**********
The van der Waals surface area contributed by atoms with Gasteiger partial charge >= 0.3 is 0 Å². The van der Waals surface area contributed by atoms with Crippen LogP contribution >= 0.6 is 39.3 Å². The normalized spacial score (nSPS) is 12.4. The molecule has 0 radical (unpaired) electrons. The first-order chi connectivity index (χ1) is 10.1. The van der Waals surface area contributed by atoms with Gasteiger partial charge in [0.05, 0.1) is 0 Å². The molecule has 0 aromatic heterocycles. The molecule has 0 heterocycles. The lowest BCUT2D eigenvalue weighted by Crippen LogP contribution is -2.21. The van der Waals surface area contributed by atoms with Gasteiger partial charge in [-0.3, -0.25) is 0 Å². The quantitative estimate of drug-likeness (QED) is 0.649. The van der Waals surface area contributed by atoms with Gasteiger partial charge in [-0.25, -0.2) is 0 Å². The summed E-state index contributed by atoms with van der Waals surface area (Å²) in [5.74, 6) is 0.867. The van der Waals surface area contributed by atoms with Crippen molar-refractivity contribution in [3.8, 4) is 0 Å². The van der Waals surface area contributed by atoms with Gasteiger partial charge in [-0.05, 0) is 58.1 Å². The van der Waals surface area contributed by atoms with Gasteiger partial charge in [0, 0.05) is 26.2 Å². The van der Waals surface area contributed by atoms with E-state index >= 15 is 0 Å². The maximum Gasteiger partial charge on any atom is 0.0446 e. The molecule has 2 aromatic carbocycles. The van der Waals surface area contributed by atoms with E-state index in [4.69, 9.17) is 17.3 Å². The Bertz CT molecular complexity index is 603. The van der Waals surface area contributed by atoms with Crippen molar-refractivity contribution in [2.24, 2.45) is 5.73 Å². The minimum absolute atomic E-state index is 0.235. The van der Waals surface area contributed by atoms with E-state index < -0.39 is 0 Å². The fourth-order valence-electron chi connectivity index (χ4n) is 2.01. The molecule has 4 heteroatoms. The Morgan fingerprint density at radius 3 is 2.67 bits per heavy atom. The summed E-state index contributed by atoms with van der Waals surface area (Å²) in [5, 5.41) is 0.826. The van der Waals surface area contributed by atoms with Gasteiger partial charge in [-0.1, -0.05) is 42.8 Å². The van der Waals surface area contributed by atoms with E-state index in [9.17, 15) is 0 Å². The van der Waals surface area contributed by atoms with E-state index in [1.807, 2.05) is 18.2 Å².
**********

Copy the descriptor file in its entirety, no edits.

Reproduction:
The van der Waals surface area contributed by atoms with Gasteiger partial charge >= 0.3 is 0 Å². The van der Waals surface area contributed by atoms with Crippen LogP contribution >= 0.6 is 39.3 Å². The normalized spacial score (nSPS) is 12.4. The molecule has 0 radical (unpaired) electrons. The first-order chi connectivity index (χ1) is 10.1. The van der Waals surface area contributed by atoms with Gasteiger partial charge in [0.05, 0.1) is 0 Å². The molecule has 0 aromatic heterocycles. The molecule has 0 heterocycles. The lowest BCUT2D eigenvalue weighted by Crippen LogP contribution is -2.21. The van der Waals surface area contributed by atoms with Gasteiger partial charge in [-0.3, -0.25) is 0 Å². The quantitative estimate of drug-likeness (QED) is 0.649. The van der Waals surface area contributed by atoms with Gasteiger partial charge in [-0.25, -0.2) is 0 Å². The summed E-state index contributed by atoms with van der Waals surface area (Å²) in [5.74, 6) is 0.867. The van der Waals surface area contributed by atoms with Crippen molar-refractivity contribution in [3.8, 4) is 0 Å². The van der Waals surface area contributed by atoms with Gasteiger partial charge in [-0.05, 0) is 58.1 Å². The van der Waals surface area contributed by atoms with Gasteiger partial charge in [0, 0.05) is 26.2 Å². The van der Waals surface area contributed by atoms with E-state index >= 15 is 0 Å². The maximum Gasteiger partial charge on any atom is 0.0446 e. The molecule has 2 aromatic carbocycles. The van der Waals surface area contributed by atoms with E-state index in [4.69, 9.17) is 17.3 Å². The Bertz CT molecular complexity index is 603. The van der Waals surface area contributed by atoms with Crippen molar-refractivity contribution in [2.24, 2.45) is 5.73 Å². The minimum absolute atomic E-state index is 0.235. The van der Waals surface area contributed by atoms with E-state index < -0.39 is 0 Å². The fourth-order valence-electron chi connectivity index (χ4n) is 2.01. The molecule has 4 heteroatoms. The Morgan fingerprint density at radius 3 is 2.67 bits per heavy atom. The summed E-state index contributed by atoms with van der Waals surface area (Å²) in [5, 5.41) is 0.826. The van der Waals surface area contributed by atoms with Gasteiger partial charge in [-0.1, -0.05) is 42.8 Å². The van der Waals surface area contributed by atoms with E-state index in [9.17, 15) is 0 Å². The van der Waals surface area contributed by atoms with E-state index in [1.807, 2.05) is 18.2 Å².